One day about a year ago I hired a swayback horse for my show. We paid him $150 to stand around all day and eat gourmet hay. During the show my side-kick, Pat Buttram, told me that if I bought the spavined steed I should never ride him down a main highway.
"His stomach's so low it wipes the white line right off the highway," he told me.
Well, believe it or not I got 150 complaints from outraged swayback-horse lovers for waxing jocose over a poor animal who "probably got that way working for mankind."
Doing a skit which pokes the slightest fun at some powerful organized group brings an almost certain rebuke. You can't base your humor on a dishonest lawyer or an inefficient cop. All law-enforcement officers must be four-square on the side of the law.
In addition to these taboos, there are, of course, a few words on the unusable list. The networks discourage a comic's use of the words "crazy" or "idiot." "You're goofy" is all right because it isn't a psychological term.
Cut-up Dick Shawn prepared a clever ditty for his TV appearance which had cute rhymes on "schizophrenic." The ever-alert chief of NBC's Continuity Acceptance department, Stockton Helffrich, took the position that the song tended to make insanity sound like a big joke. Shawn changed the lyrics.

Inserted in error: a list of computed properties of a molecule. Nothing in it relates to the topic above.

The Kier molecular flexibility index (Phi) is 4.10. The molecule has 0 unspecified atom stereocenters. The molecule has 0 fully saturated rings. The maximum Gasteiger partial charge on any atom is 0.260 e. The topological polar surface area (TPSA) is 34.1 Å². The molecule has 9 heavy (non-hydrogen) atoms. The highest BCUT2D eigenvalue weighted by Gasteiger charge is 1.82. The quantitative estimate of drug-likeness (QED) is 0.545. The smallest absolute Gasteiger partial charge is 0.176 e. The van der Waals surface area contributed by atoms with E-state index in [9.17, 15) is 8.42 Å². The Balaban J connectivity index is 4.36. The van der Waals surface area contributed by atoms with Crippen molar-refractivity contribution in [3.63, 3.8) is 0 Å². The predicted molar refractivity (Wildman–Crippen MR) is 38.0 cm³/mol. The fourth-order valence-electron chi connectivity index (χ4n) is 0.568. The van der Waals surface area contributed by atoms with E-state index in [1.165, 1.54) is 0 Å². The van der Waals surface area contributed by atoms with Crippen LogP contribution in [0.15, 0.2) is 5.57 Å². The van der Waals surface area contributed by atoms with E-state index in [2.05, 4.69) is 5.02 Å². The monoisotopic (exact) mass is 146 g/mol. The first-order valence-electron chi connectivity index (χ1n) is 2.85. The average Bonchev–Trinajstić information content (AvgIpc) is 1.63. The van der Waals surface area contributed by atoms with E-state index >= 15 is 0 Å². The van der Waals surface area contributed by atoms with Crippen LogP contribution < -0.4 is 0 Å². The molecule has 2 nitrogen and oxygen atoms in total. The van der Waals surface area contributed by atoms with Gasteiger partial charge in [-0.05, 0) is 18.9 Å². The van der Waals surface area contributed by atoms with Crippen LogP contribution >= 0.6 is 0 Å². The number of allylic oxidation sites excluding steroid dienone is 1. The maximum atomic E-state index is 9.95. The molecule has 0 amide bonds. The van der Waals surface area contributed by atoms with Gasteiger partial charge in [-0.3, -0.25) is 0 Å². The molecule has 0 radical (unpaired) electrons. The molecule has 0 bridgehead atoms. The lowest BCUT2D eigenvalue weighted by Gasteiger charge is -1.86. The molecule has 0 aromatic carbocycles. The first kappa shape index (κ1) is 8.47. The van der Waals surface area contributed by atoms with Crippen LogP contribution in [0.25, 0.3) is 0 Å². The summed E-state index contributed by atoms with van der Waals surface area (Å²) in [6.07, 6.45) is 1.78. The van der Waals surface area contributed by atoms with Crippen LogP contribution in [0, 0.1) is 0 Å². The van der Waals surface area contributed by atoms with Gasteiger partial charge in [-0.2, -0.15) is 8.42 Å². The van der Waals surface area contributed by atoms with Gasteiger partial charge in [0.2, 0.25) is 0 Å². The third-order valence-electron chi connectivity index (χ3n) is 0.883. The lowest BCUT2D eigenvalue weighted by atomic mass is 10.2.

Only bebop musicians are allowed a certain leeway, with jive expressions like "Crazy, Man!" "It would be foolish trying to strait-jacket Dizzy Gillespie into shouting "Silly, Man, Silly!" says Mr. Helffrich.
Sometimes it's the sponsor rather than viewers who hamstrings the comics. On one cigarette program, for instance, no performer was allowed to use the word "lucky." You had to use the word "fortunate."
At the same time I'll be the first to admit that a TV comedian ought to exercise sensible restraint in picking his gags. There are things that just don't make good kidding. Any comic has memories that make him squirm—the things he wishes—somebody else had said. Let me cite a couple from my on checkered career.
With the best of intentions I stirred up a nice hornet's nest on my Labor Day show a year ago. For a sign-off I wanted to give a safe-driving plug. Unluckily, I chose to deliver my message with irony: "This is your old friend. Lonesome George, leaving you with this thought: the National Safety Council predicts there'll be 480 traffic deaths over the holiday weekend. Up until this moment only 103 have been reported. . . Now some of you folks just ain't trying!"
Was that a mistake! If there were fewer accidents than usual that weekend it was because an awful lot of drivers stayed home to write me the nastiest batch of letters ever to come down the chute. For that blooper I deserved to have my knuckles rapped real good. Next time I won't trust sarcasm to put a serious point across. As the National Safety Council says, I'll jibe carefully.